Immigrant Rights Services

Mensaje a nuestra comunidad: (inglés sigue)

Sabemos que este momento en la historia constitute una amenaza al bienestar de los inmigrantes y sabemos que ustedes tienen preguntas e inquietudes importantes acerca de sus protecciones.  Estamos aquí para apoyarlos.  A continuación podrán ver enlaces a recursos en español e inglés que podrán ayudarles.  Seguiremos añadiendo información.Message to our community:

We know that this time in history is a threat to the well-being of immigrants and that you have questions about your protections. We are here to support. Below are links to resources in Spanish and English that will be helpful to you. We will keep adding information here.

Español and English Resources//Recoursos

Immigrant Legal Resource Center talking points:

https://www.ilrc.org/daca-talking-points

Information on DACA Renewals/ Driver’s License/ Resources for Schools:

https://www.ilrc.org/daca

Español-Conozco sus Derechos (español)-Educar a los miembros de la comunidad  

EnglishHow to Prepare/Rapid Response 

 

>>Only in English/ Solo en inglés

Useful websites for DACA recipients and Advance Parole: http://undocu.berkeley.edu/legal-support-overview/trip-tips-travelling/

Clean slate services for individuals with criminal records:

http://ebclc.org/need-services/clean-slate-services/

Free immigration aid services from East Bay Community Law Center:

http://ebclc.org/need-services/immigration-services/

CJJC is broadening our scope of immigrants rights services as our organizing work also expands. We work with schools, community centers and in multi-unit buildings to inform people of their rights and support them in being able to exercise them. Some of the workshops we offer include:

Know Your Rights When:

  • Encountering law enforcement

  • Applying for an AB60 California driver’s license

  • Applying for DACA (Deferred Action for Childhood Arrivals)

  • Applying for DAPA (Deferred Action for Parental Arrivals)

  • Exercising your rights as a tenant

If you or your organization are interested in a workshop in Spanish or English on one of the topics above, please contact Kitzia, kitzia@cjjc.org

AB60 Information

Driving is an essential part of daily life for many immigrant Californians.

Up until the 1994 all immigrants had access to a drivers license in California irrespective of immigration status. Driving without a license has resulted in tickets, vehicle impoundment, arrests, and even deportations.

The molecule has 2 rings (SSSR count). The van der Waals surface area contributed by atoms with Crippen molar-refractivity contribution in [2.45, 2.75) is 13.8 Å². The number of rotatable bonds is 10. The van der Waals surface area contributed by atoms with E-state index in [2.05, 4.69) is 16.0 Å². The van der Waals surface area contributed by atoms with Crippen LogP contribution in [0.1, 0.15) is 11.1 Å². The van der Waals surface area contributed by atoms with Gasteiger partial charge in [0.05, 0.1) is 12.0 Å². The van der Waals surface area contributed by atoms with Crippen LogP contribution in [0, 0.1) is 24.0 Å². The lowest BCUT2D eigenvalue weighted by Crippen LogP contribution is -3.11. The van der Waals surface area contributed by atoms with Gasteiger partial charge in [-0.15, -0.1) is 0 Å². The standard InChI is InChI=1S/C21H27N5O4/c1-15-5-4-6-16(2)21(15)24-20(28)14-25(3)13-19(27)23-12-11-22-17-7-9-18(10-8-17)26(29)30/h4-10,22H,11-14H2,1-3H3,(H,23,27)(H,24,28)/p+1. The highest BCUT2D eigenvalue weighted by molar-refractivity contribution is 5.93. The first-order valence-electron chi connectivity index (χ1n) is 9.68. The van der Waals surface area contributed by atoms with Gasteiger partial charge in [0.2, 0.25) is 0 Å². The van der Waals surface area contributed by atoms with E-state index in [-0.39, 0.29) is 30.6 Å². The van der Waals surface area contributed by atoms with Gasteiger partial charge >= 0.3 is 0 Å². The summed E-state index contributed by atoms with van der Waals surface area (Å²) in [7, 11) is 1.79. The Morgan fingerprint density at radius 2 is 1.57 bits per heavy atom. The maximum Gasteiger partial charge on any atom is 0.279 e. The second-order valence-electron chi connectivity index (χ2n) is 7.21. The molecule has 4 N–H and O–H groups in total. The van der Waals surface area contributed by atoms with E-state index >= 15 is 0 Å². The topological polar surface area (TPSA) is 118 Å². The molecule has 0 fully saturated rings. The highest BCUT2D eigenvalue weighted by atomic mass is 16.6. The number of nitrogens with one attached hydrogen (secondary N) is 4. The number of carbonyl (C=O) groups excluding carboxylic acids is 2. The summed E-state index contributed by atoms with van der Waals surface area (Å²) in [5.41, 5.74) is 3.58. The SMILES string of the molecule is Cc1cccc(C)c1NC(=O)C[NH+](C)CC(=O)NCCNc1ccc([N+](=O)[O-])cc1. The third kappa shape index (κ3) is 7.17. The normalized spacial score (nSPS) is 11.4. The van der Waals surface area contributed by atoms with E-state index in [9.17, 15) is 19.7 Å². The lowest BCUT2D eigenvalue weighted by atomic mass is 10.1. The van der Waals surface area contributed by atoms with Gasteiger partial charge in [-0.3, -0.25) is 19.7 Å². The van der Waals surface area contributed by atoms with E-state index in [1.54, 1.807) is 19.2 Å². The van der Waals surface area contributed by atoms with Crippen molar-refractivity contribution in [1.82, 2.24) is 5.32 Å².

For the last two decades, immigrants and their allies have organized and fought to restore access to licenses. Beginning January 1, 2015 eligible residents became able to receive a drivers license.

What is AB60?

  • Law passed in 2013 to make California drivers’ licenses available to all regardless of immigration status.
  • Immigrant communities and allies have fought for 20 years to make this a reality!

What will my license look like?

  • It will/has language on the front and back to distinguish from currently issued drivers’ licenses
    Who is eligible?
  • Anyone with the required documents is eligible to acquire a new license, the regulations are still being finalized.

How can I use my license?

  • You CAN use your AB 60 license to drive and to identify yourself to police officers, for example in a traffic stop.
  • You CANNOT use your AB 60 license to board an airplane or enter a federal building. It does not make you eligible for any public benefits that you were not eligible for before getting a driver’s license, and does not authorize you to work or give you the right to vote.

Does AB 60 contain protections from discrimination?

  • The law prohibits state or local government agencies, officials, or programs that receive state funds from discriminating against someone because he or she holds or presents an AB 60 license. This includes state and local law enforcement officials.
  • Additionally, AB 60 specifies that it shall be a violation of law, including, but not limited to, a violation of the Unruh Civil Rights Act, to discriminate against an individual who holds or presents an AB 60 driver’s license.
  • The Drive CA Coalition will be monitoring statewide to identify and address discrimination.